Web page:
Todd Jordan was sending and receiving text messages only moments before the fatal crash that wrapped his car around a utility pole.
Although the truth of what happened that night will never be known, phone records, witness accounts and the crash report strongly suggest he was distracted by text messages.
“We can’t say for sure, but the times correlate with the times of the crash, so it is pretty close,” said Ohio State Highway Patrol Sgt. Mike Knoll. “We’re assuming that (texting) had something to do with it.”
The exact time of the Sept. 8 crash is unclear, but it occurred at about 9:50 p.m.
Jordan, 19, of Norwalk was on his way to Sandusky to pick up his mother’s fiancé from work.
Traveling in a 2005 Chevrolet Cobalt, the high school senior was headed east on Shaw Mill Road, just west of Plank Road.
Coming around a curve, Jordan failed to negotiate the bend, careening across the oncoming-traffic lane and plowing into a pole located at the bottom of a driveway at 14701 Shaw Mill Road.
Jordan hit the pole so hard it knocked out a power transformer. The electricity at the homes of several neighbors went out immediately.
Scott Goodwin, 57, was watching a movie at home with his wife, Kathy, with the front door open when he heard tires screech and a loud bang. Then his lights went out.
Goodwin grabbed a flashlight from the closet in the kitchen and looked at a clock, which read 9:50 p.m. He doesn’t know for sure what time it actually was because the clock is always a few minutes fast or a few minutes slow.
Racing outside, Goodwin saw the car and a young man at the driver’s side window, yelling into the car, “Stay with me, stay with me.”
Goodwin said the young man told him he was calling 911.
The young man’s name is Zach Garton. The 23-year-old Norwalk resident was on his way to work at Kalahari when he came around a curve and saw Jordan’s car.
Climbing out of his truck, Garton checked inside the wrecked car and found Jordan, bloody and disoriented.
“He was moaning,” Garton said.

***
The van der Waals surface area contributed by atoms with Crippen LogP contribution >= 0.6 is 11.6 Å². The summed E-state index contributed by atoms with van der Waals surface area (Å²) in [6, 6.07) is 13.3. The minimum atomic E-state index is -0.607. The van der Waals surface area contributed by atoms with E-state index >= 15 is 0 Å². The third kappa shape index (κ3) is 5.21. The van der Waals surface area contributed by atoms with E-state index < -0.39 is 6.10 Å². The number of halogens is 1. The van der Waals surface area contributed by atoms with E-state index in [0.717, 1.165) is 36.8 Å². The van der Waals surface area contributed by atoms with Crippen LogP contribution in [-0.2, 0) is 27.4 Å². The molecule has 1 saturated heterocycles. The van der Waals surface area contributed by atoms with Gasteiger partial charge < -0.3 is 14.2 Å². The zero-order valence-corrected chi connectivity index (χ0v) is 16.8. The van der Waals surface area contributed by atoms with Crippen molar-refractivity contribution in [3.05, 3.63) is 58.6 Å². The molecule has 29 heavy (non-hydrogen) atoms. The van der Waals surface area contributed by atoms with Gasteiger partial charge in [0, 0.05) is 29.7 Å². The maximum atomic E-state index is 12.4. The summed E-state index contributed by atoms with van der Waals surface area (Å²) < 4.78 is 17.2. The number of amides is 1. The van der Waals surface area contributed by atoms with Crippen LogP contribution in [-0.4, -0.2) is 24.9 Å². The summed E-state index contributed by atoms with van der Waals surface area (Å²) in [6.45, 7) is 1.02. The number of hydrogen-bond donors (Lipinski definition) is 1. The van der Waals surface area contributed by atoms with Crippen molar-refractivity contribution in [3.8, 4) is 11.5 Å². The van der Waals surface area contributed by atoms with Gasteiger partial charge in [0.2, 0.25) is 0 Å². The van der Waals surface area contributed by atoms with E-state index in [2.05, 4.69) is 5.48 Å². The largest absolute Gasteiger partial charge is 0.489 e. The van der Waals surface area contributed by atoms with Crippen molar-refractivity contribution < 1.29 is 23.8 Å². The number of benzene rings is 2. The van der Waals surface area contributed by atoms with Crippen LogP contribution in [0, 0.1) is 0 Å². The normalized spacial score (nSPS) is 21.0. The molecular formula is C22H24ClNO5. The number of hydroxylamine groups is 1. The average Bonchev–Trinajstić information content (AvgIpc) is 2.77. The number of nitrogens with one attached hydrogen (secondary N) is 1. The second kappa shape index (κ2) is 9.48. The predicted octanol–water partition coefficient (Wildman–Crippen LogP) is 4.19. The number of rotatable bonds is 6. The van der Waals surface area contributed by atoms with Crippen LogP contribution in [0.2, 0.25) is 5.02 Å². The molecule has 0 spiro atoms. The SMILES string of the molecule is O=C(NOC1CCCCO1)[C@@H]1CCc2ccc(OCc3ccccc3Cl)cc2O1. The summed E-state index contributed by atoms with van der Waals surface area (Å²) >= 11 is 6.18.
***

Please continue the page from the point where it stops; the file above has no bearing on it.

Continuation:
Hoping to keep him conscious and to keep panic from setting in, Garton said he kept Jordan talking by asking him basic questions, but Jordan had trouble answering them.
“He told me he wanted his mom,” Garton said. “I told him he had to stay with me, but he said he can’t. His final words to me were he wanted his mom, which choked me up pretty bad.”
Authorities arrived on scene at 10:06 p.m., extricated Jordan using mechanical tools and took him to the hospital. Jordan was pronounced dead at Fisher-Titus Medical Center at 11:46 p.m.
Jordan’s mother, Diana Jordan, said her son read text messages while driving but never sent them. She also previously said she thought Jordan hadn’t sent a message that night since 9:32 p.m., long before he left home.
But the crash report suggests the texting didn’t end there.
From 9:37 p.m. to 9:47 p.m., Jordan sent and received messages from three teenage female callers, the report states.
His last message was sent at 9:47 p.m. and read, “I love you.”
It was sent to a girl with whom he exchanged 10 messages in a 5-minute time period, beginning at 9:42 p.m., the report shows.
After he sent his last text, three incoming messages arrived on his phone at 9:47 p.m. Two more then arrived at 9:51 p.m. and 9:52 p.m.
He did not answer them or, possibly, finish answering them.
Garton and Goodwin are not positive what time the crash occurred.
But if their timelines are accurate, the crash occurred sometime between 9:47 p.m. and 9:50 p.m.
Diana Jordan said the findings of the report cements her position that inattentive driving due to texting was responsible for her son’s death.
“I assume this whole thing was because of a text message — whether it was outgoing or incoming, I don’t know,” Diana Jordan said. “I know he didn’t text very often when he was driving, but that night he must have been in the middle of something and decided to keep going. Wow, it just really surprises me he was doing that because he knows better. ... If he was texting at 9:47 then he was texting while driving because three minutes later he hit a pole.”
Jordan has plans to speak to area youth about the dangers of distracted driving and the pain and crushing loss it can cause. She wants her son’s death to be instructive of the perils involved with not paying attention to the road.
Sgt. Knoll said text messaging is just one of many ill-conceived activities of which motorists often partake.
Other risky behind-the-wheel behaviors include reading maps, applying makeup, shaving, smoking cigarettes, selecting songs on an iTunes player and even eating.
“Anything that takes your attention away from driving is tough,” Knoll said.